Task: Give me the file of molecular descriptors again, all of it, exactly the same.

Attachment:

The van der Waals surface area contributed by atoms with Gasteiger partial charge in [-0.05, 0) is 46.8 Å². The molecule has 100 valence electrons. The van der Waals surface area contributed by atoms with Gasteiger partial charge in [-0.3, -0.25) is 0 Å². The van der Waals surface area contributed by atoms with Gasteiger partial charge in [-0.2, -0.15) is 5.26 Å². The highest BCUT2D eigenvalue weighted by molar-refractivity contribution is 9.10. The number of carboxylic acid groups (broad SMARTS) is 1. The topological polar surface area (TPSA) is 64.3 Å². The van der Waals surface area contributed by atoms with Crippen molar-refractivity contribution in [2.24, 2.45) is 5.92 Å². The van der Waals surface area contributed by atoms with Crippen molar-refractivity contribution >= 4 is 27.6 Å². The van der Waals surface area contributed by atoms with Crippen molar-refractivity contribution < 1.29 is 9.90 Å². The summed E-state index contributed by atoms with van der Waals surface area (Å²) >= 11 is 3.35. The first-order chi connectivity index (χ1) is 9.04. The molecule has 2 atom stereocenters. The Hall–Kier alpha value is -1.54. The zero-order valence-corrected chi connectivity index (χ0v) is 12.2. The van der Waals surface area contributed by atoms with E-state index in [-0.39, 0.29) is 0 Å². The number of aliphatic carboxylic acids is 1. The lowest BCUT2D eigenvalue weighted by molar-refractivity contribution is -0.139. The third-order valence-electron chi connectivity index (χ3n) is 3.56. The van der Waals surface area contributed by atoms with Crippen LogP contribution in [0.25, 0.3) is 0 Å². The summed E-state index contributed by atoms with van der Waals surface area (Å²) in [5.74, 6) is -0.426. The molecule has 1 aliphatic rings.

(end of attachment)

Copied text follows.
The van der Waals surface area contributed by atoms with Gasteiger partial charge in [-0.05, 0) is 46.8 Å². The molecule has 100 valence electrons. The van der Waals surface area contributed by atoms with Gasteiger partial charge in [-0.3, -0.25) is 0 Å². The van der Waals surface area contributed by atoms with Gasteiger partial charge in [-0.2, -0.15) is 5.26 Å². The highest BCUT2D eigenvalue weighted by molar-refractivity contribution is 9.10. The number of carboxylic acid groups (broad SMARTS) is 1. The topological polar surface area (TPSA) is 64.3 Å². The van der Waals surface area contributed by atoms with Crippen molar-refractivity contribution in [2.24, 2.45) is 5.92 Å². The van der Waals surface area contributed by atoms with Crippen molar-refractivity contribution >= 4 is 27.6 Å². The van der Waals surface area contributed by atoms with Crippen molar-refractivity contribution < 1.29 is 9.90 Å². The summed E-state index contributed by atoms with van der Waals surface area (Å²) >= 11 is 3.35. The first-order chi connectivity index (χ1) is 9.04. The molecule has 2 atom stereocenters. The Hall–Kier alpha value is -1.54. The zero-order valence-corrected chi connectivity index (χ0v) is 12.2. The van der Waals surface area contributed by atoms with E-state index in [-0.39, 0.29) is 0 Å². The number of aliphatic carboxylic acids is 1. The lowest BCUT2D eigenvalue weighted by molar-refractivity contribution is -0.139. The third-order valence-electron chi connectivity index (χ3n) is 3.56. The van der Waals surface area contributed by atoms with Crippen LogP contribution in [0.25, 0.3) is 0 Å². The summed E-state index contributed by atoms with van der Waals surface area (Å²) in [5.74, 6) is -0.426. The molecule has 1 aliphatic rings.